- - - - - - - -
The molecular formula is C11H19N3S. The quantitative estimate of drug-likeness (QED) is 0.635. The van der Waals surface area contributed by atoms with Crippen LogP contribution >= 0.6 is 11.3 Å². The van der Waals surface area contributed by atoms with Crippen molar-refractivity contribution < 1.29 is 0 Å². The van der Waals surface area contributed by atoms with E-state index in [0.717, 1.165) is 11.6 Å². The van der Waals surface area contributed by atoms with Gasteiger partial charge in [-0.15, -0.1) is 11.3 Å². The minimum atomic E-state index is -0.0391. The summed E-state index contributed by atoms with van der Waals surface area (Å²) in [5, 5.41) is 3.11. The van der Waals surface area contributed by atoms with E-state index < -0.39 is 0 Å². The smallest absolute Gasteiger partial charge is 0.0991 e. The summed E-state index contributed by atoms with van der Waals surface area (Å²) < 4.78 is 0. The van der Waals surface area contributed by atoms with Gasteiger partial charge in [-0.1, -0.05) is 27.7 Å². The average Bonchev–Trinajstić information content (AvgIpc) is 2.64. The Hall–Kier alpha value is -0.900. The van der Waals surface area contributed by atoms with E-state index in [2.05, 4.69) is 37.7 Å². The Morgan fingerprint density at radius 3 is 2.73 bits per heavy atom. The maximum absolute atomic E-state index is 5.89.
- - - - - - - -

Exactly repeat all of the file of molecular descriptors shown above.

The molecular formula is C11H19N3S. The quantitative estimate of drug-likeness (QED) is 0.635. The van der Waals surface area contributed by atoms with Crippen LogP contribution >= 0.6 is 11.3 Å². The van der Waals surface area contributed by atoms with Crippen molar-refractivity contribution < 1.29 is 0 Å². The van der Waals surface area contributed by atoms with E-state index in [0.717, 1.165) is 11.6 Å². The van der Waals surface area contributed by atoms with Gasteiger partial charge in [-0.15, -0.1) is 11.3 Å². The minimum atomic E-state index is -0.0391. The summed E-state index contributed by atoms with van der Waals surface area (Å²) in [5, 5.41) is 3.11. The van der Waals surface area contributed by atoms with E-state index < -0.39 is 0 Å². The smallest absolute Gasteiger partial charge is 0.0991 e. The summed E-state index contributed by atoms with van der Waals surface area (Å²) < 4.78 is 0. The van der Waals surface area contributed by atoms with Gasteiger partial charge in [-0.1, -0.05) is 27.7 Å². The average Bonchev–Trinajstić information content (AvgIpc) is 2.64. The Hall–Kier alpha value is -0.900. The van der Waals surface area contributed by atoms with E-state index in [2.05, 4.69) is 37.7 Å². The Morgan fingerprint density at radius 3 is 2.73 bits per heavy atom. The maximum absolute atomic E-state index is 5.89.